The  Benefits of  Co-Teaching   for   Students with Special Needs

According  to Walther-Thomas (1997),  benefits  of  co­ teaching   for   students   with   disabilities   reported   by teachers and principals included positive feelings about themselves as capable  learners, enhanced  academic performance, improved socialskills, and stronger peer relationships. In addition, co-teaching  benefits reported for   students   without   disabilities    included   improved academic  performance,  more  time and attention  from teachers,  increased  emphasis  on  cognitive  strategies and study  skills, increased emphasis  on social skills, and improved classroom communities.

Research  studies have shown that co-teaching  can be very    effective    for    students    with    special    needs, especially    those   with   milder   disabilities    such   as learning  disabilities. When  implemented  correctly, co­ teaching  can  be  a very  successful  way  to  teach  all students  in a classroom  setting.  On  the  other  hand, uninformed teachers  can poorly  implement  this model which will not yield positive results for students.Some of the benefits are listed below:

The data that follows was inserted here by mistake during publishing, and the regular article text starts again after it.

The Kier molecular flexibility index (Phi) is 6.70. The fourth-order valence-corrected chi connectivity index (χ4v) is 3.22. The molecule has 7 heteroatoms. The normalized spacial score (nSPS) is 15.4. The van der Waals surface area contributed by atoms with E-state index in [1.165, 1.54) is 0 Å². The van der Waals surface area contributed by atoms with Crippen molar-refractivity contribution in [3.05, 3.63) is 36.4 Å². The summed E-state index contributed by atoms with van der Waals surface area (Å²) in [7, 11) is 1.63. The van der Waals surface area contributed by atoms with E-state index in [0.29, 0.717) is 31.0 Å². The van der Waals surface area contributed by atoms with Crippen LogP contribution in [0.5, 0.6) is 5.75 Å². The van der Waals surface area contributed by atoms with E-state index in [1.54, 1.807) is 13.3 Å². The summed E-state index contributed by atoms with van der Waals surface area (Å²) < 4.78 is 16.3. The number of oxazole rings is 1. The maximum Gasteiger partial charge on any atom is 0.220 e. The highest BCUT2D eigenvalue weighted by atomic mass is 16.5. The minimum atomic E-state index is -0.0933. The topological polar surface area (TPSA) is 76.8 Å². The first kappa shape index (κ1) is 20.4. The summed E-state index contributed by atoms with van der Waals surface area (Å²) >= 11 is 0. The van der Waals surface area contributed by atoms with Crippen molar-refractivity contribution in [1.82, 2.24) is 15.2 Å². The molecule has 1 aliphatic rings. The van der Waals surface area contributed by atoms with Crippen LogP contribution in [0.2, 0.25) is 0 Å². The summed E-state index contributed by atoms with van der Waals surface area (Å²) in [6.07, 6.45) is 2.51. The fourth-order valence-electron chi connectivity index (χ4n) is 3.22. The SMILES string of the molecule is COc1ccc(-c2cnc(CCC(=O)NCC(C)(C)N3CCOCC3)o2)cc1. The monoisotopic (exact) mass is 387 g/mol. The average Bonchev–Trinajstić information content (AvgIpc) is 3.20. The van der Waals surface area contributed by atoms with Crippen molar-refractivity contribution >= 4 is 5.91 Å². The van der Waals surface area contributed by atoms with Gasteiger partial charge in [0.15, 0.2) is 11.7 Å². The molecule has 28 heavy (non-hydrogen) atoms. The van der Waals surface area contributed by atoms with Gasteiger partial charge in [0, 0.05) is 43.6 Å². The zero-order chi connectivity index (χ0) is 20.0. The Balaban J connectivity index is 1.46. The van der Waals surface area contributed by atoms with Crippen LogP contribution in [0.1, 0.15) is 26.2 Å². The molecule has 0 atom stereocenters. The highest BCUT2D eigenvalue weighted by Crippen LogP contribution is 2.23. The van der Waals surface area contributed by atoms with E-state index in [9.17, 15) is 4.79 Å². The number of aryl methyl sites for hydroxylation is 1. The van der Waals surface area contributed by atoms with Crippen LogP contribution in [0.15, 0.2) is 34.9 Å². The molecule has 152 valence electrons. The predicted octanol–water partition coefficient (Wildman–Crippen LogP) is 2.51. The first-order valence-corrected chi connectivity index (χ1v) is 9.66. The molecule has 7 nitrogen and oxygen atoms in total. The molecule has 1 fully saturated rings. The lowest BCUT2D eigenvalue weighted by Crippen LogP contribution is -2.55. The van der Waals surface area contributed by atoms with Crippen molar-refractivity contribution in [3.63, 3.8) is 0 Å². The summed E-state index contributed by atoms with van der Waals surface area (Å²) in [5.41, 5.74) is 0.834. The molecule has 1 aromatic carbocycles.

1. Students with disabilities are provided access to the general education curriculum and general education setting.
  2. Students with disabilities will still receive specialized instruction
  3. Students will have the opportunity to be taught in an intense, individualized manner
  4. Greater instructional intensity and differentiated instruction
  5. Teachers will learn from each other’s expertise and expand the scope of their teaching capacity
  6. Reduces negative stigma associated with pull-out programs

Limitations of the Research on Co-Teaching

Many researchers withhold judgment on co-teaching based  on  observations   of  the  often-limited   role  of special education teacher and the predominance of traditional   whole   class   instruction.   Findings demonstrate “the full capacities  of the co-teaching modelare not being realized”

 

Comments

be the first to comment on this article

Leave a Reply

Your email address will not be published. Required fields are marked *

Go to TOP